Initiatives like the Safe Selfie Campaign, while well-intentioned, neglect the fact that people do things for a reason—whether they are aware of it or not. Behaviors such as taking extreme selfies have value to the selfie-taker, whether it’s social recognition, attention, bolstering self-image or the physical reward from adrenalin. Whether you view these as good or bad things doesn’t matter. What does matter is that the extreme self-taker is getting some kind of emotional payoff from what they are doing. Social media has amplified some of these effects, but it didn’t invent the urges teenagers have to show off to any, and all, who are watching.

The only real way to keep kids safe is to teach them to make good decisions, to show them how to say no when they need to, and to be available when they need help and answers. That takes conversations based on trust. It takes a willingness to suspend our anxieties to listen rationally to something that makes us want to scream “Seriously? You want to do what?” If you are scared by the prospect of your kids taking extreme selfies, have a conversation. Start with voicing your concerns and then listen to your kids’ points of view. The key to this type of conversation is to have built some trust from an early age. The earlier you start talking with your kids about technology (in lieu of lecturing at them), the better. Don’t make the mistake of putting down all the new technologies and apps. So maybe you don’t see why someone needs to take selfies or text 150 times a day. They probably don’t get golf either. Sit down as ask why it makes their day better rather than say, “Can't you put that phone down for a MINUTE?” Selfies won’t be the first or the last media or technology-based issue that shows up.

Keep in mind that if you want behavior to change, you need to show people (your kids included) how the ‘replacement’ behavior will deliver an equally valuable pay-off. This is why prosocial campaigns with celebrities work. Celebrities get kids’ attention and provide a role model that they admire to reframe a behavior in a way that it’s something they want to eschew or emulate. When Justin Bieber and Lady Gaga pour ice water over their heads for the ALS Ice Bucket Challenge, or Ellen DeGeneres says “It Gets Better,” it makes kids want to get involved. This biggest “we should have asked a media psychologist” mistake out there right now is an anti-smoking campaign that shows celebrities smoking as “unpaid endorsers”. All they are showing is someone who kids admire with a cigarette. That part if processed LONG before any text gets read. If kids already like Rihanna, the implied negative won’t create even a small dent of cognitive dissonance.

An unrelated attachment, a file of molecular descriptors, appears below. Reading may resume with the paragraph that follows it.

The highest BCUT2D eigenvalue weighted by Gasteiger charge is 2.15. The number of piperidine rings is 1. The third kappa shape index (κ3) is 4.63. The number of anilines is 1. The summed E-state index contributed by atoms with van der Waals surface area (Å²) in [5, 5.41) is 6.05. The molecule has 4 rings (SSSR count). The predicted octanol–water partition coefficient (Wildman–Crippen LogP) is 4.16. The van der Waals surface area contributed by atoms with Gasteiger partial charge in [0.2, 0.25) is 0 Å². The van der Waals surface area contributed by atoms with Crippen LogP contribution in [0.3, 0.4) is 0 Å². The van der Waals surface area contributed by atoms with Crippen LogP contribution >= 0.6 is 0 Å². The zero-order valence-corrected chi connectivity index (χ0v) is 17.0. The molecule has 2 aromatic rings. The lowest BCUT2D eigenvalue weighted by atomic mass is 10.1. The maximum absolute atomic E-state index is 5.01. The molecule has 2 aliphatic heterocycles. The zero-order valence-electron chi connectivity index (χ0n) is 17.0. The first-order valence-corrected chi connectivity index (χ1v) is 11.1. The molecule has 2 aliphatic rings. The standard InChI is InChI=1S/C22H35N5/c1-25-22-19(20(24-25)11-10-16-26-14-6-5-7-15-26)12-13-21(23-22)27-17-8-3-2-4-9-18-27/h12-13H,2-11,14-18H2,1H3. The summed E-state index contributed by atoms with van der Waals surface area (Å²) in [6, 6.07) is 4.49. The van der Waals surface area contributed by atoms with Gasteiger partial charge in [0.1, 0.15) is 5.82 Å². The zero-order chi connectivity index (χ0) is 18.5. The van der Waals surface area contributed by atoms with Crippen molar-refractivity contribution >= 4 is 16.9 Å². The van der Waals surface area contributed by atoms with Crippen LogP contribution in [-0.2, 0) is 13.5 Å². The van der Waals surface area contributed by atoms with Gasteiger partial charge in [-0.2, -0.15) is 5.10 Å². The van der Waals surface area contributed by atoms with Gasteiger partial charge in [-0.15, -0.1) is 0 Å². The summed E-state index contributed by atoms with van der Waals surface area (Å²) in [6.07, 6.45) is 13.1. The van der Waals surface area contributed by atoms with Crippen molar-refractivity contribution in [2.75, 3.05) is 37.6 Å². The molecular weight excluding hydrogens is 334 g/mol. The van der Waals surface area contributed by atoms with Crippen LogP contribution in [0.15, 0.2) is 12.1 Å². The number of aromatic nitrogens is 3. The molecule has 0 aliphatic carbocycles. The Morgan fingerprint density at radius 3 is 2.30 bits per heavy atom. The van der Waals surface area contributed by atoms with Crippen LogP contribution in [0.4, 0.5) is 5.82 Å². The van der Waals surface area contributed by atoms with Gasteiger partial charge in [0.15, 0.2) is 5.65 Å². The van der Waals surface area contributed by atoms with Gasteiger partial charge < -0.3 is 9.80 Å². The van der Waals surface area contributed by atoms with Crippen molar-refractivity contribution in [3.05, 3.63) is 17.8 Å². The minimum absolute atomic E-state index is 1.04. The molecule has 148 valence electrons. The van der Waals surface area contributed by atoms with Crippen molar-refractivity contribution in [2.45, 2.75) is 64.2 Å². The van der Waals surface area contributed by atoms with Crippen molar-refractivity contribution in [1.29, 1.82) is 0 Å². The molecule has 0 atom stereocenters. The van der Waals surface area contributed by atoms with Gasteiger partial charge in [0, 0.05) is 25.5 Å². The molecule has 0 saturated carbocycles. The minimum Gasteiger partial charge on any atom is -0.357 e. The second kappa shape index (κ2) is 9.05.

A booklet on how not to take selfies gets attention—it is the first of its kind—but will not have the impact they want. I hope it doesn’t inadvertently make it worse. The handout is getting lots of Internet traction--most of it in jest. Personally, I’d love to see a campaign spearheaded by a revered celebrity or athlete that implies that such life-threatening selfie-taking is a total selfish waste and that, given the state of the world, they can do better. Why not challenge people to devote energy to figuring out how to extreme solutions to a problem for someone else and share a #selfiesolution on Instagram.